The Court of Justice of the European Union has recently issued an opinion of Advocate General Maciej Szpunar in case C-90/16 (the English Bridge Union), which may have interesting ramifications on the interpretation of what constitutes a sport for VAT purposes. This opinion was issued in respect of a judgement subsequent to a preliminary reference by the Upper Tribunal (Tax and Chancery Chamber) of the United Kingdom, with regard to the VAT treatment of membership fees charged by the English Bridge Union.
There is no outright definition of what constitutes a sport in the VAT Directive (nor is there such a definition which applies throughout the EU in any form of primary or secondary legislation), and as a result, an interpretation of what constitutes a sport is required by the CJEU. Advocate General Szpunar has carried out a thorough analysis of whether there must be significant physical activity in order for an activity to be considered as a sport.
On the issue of whether there must be significant physical activity, the AG considered the wording, the system, the context/objectives and the history of the definition of ‘sport’. In respect of wording, an analysis of the word “sport” was made in different languages, whereas from a historical standpoint, the drafting history of the VAT Directive does not reveal any precise definition.
With regards to the system, the AG held that the “sport or physical education” nature of the exemption in the VAT Directive leads one to believe that one should not automatically assume that the intention of the exemption was to exclude activities which do not have a physical element as their defining feature, and as a result, the VAT Directive does not give any answers as to whether an activity that is predominantly based on mental instead of physical activity can be a ‘sport’ within the meaning of Article 132(1)(m) of the Directive.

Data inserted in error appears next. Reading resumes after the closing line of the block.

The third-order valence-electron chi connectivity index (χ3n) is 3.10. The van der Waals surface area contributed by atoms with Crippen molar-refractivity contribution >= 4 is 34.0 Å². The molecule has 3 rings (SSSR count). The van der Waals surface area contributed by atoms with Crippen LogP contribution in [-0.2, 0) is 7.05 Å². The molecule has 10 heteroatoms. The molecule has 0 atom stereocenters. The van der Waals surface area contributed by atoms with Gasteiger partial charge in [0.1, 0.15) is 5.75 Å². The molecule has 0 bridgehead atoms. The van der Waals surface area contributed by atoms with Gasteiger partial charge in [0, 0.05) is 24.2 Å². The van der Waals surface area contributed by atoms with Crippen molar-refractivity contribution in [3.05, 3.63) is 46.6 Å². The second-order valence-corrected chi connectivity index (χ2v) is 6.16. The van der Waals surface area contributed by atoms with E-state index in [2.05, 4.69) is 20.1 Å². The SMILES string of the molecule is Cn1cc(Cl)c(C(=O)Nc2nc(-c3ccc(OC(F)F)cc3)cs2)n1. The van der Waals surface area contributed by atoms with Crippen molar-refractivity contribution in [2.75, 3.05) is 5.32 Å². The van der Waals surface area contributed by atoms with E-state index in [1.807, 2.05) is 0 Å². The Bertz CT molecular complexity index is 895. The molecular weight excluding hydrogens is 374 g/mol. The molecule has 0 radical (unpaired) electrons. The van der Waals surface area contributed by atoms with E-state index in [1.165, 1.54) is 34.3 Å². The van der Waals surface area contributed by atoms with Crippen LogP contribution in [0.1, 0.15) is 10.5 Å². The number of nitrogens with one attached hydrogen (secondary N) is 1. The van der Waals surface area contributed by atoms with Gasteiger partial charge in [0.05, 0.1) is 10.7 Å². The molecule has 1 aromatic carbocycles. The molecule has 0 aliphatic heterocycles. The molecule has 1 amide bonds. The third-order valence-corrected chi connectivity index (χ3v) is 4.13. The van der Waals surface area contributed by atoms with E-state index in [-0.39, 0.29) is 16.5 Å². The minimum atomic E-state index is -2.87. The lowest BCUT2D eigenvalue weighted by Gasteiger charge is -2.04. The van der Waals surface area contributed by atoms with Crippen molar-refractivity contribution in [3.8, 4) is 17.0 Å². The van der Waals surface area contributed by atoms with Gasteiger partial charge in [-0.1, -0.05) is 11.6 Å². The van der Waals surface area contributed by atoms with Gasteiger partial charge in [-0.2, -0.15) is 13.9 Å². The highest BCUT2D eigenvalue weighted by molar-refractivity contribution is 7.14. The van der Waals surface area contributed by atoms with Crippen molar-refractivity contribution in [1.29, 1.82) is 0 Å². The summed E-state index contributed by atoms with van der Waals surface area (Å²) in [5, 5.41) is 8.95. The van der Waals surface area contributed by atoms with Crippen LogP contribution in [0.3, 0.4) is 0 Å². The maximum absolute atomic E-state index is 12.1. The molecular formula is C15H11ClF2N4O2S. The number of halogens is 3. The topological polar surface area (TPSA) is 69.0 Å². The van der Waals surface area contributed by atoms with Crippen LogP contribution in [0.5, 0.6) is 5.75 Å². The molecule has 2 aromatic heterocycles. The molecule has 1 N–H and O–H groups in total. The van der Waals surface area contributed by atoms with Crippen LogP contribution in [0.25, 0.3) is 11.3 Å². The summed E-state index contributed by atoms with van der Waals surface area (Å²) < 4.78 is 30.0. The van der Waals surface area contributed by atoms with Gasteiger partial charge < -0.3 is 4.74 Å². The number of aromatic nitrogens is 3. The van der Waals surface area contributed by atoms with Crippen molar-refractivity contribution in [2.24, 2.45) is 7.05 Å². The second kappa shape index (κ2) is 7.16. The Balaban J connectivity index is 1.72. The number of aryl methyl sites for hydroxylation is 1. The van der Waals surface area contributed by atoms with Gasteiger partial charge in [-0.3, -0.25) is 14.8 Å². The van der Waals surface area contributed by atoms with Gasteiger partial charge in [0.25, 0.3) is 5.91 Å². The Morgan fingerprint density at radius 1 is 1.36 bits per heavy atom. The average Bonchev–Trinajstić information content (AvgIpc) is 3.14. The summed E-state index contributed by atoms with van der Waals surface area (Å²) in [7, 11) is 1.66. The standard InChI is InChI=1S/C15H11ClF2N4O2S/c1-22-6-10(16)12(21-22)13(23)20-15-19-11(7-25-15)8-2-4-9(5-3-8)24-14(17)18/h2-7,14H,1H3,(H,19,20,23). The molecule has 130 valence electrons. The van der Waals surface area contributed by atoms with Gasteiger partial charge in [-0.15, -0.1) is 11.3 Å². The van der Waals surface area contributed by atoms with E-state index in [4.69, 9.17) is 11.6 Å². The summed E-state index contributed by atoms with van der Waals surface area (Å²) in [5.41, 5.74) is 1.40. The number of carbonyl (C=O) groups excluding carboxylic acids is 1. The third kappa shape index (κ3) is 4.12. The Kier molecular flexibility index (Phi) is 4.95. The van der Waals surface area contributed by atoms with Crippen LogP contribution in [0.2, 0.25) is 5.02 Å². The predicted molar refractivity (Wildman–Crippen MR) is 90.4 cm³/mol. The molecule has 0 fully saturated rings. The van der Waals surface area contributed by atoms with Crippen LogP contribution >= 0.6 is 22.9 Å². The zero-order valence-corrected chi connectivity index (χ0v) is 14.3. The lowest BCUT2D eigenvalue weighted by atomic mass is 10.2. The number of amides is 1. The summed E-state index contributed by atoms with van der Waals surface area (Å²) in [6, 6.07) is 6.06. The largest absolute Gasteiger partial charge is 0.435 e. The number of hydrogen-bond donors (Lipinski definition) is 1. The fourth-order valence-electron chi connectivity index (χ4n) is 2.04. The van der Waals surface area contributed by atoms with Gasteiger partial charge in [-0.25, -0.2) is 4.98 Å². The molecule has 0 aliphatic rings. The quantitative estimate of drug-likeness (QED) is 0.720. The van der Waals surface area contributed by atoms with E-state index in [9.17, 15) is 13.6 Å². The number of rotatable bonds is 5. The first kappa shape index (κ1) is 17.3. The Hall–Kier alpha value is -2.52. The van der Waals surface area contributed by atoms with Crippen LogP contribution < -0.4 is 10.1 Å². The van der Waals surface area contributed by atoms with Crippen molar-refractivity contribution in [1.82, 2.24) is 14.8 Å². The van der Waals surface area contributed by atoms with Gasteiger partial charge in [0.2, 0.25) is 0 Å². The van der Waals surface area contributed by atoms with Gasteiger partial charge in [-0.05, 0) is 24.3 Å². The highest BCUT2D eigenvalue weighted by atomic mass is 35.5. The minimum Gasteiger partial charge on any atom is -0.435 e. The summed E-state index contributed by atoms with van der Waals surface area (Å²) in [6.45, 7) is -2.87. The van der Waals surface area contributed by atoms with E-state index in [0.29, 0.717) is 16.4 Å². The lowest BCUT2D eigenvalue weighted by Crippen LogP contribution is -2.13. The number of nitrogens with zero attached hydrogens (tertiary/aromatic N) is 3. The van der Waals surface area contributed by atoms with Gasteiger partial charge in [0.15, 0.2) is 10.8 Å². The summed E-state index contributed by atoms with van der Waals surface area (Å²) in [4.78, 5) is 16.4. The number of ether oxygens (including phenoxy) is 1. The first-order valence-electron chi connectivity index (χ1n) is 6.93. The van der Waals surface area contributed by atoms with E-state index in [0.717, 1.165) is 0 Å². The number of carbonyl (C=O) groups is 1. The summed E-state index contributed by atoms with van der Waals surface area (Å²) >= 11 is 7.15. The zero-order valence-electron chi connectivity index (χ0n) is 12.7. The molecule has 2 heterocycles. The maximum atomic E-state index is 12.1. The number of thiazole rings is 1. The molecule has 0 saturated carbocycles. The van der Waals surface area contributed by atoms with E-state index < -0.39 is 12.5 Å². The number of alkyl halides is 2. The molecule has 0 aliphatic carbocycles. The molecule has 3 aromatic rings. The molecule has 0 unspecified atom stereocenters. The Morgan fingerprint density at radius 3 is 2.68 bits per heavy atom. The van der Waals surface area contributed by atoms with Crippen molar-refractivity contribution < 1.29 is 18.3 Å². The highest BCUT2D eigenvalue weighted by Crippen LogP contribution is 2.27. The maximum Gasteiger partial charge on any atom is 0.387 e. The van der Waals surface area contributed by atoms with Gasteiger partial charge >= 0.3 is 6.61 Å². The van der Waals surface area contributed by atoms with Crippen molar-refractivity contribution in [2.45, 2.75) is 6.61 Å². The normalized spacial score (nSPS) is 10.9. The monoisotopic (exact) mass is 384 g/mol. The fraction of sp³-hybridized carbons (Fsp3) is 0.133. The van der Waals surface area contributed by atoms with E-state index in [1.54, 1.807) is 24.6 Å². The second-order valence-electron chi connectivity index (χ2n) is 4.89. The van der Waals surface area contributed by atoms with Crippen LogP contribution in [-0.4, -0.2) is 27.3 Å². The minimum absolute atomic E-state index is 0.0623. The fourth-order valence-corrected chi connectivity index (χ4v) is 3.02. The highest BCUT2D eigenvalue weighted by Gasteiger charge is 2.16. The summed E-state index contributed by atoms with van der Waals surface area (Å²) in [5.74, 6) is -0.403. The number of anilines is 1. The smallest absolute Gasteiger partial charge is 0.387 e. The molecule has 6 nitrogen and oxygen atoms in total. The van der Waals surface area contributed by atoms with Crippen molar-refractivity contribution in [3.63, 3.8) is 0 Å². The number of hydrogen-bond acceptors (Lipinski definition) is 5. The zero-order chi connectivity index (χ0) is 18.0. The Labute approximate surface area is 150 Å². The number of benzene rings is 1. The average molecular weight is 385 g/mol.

From a context standpoint, meanwhile, the AG held that the main issue is not whether sport according to some definitions needs to entail an element of physical effort or exertion but, rather, whether the activities, which benefit from the VAT exemption in Article 132(1)(m) of the VAT Directive under the term ‘sport’ necessarily need to include an element of physical effort or exertion.
The AG considered the definition of sport by different sporting unions and federations, and held that there is a certain acceptance to define sport not by its physical nature but rather by its competitiveness, and as a result, certain sports that favour mental prowess over physical exertion, such as chess, were to be included within these definitions.
Furthermore, in terms of the VAT Directive, an exempt activity under Article 132 should be in the public interest. In this regard, the AG held that most activities commonly referred to as a sport must be understood as meaning the training of mental or physical fitness in a way that is generally beneficial to the health and the well-being of citizens.
Lastly, the AG stressed the cultural component inherent in the sport exemption, and that interpretation of sport in terms of Article 132(1)(m) must be made in light of the consideration of a sport in a particular country.
The AG concluded that although games of chance must be excluded from the definition as there is no relation between the effort invested and the outcome, and the tasks involved do not require any mental or physical skill, there is no compulsory presence of a certain physical element, and therefore, it is sufficient that the activity has a significant mental element which is material to its outcome.
Therefore, according to the AG, the game of duplicate contract bridge should constitute a ‘sport’ for the purposes of the present case.
A copy of the opinion of the Advocate General may be obtained by clicking here.